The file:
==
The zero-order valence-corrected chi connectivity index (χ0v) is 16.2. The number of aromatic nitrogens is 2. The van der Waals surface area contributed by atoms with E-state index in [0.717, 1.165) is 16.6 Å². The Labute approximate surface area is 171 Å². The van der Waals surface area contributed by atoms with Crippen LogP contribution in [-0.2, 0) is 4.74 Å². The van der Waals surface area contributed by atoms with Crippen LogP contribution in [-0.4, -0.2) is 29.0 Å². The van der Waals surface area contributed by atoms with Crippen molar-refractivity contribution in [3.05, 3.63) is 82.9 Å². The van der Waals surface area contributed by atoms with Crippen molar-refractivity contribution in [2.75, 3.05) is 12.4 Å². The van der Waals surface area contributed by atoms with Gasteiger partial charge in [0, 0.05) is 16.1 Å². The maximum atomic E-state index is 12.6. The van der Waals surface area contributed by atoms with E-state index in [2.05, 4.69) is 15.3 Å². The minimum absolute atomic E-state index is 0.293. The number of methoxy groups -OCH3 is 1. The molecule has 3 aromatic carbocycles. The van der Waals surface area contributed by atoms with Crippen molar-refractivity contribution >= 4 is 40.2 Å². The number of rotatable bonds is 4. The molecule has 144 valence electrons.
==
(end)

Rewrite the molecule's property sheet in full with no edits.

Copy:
The zero-order valence-corrected chi connectivity index (χ0v) is 16.2. The number of aromatic nitrogens is 2. The van der Waals surface area contributed by atoms with E-state index in [0.717, 1.165) is 16.6 Å². The Labute approximate surface area is 171 Å². The van der Waals surface area contributed by atoms with Crippen LogP contribution in [-0.2, 0) is 4.74 Å². The van der Waals surface area contributed by atoms with Crippen LogP contribution in [-0.4, -0.2) is 29.0 Å². The van der Waals surface area contributed by atoms with Crippen molar-refractivity contribution in [3.05, 3.63) is 82.9 Å². The van der Waals surface area contributed by atoms with Crippen molar-refractivity contribution in [2.75, 3.05) is 12.4 Å². The van der Waals surface area contributed by atoms with Gasteiger partial charge in [0, 0.05) is 16.1 Å². The maximum atomic E-state index is 12.6. The van der Waals surface area contributed by atoms with E-state index in [2.05, 4.69) is 15.3 Å². The minimum absolute atomic E-state index is 0.293. The number of methoxy groups -OCH3 is 1. The molecule has 3 aromatic carbocycles. The van der Waals surface area contributed by atoms with Crippen molar-refractivity contribution >= 4 is 40.2 Å². The number of rotatable bonds is 4. The molecule has 144 valence electrons.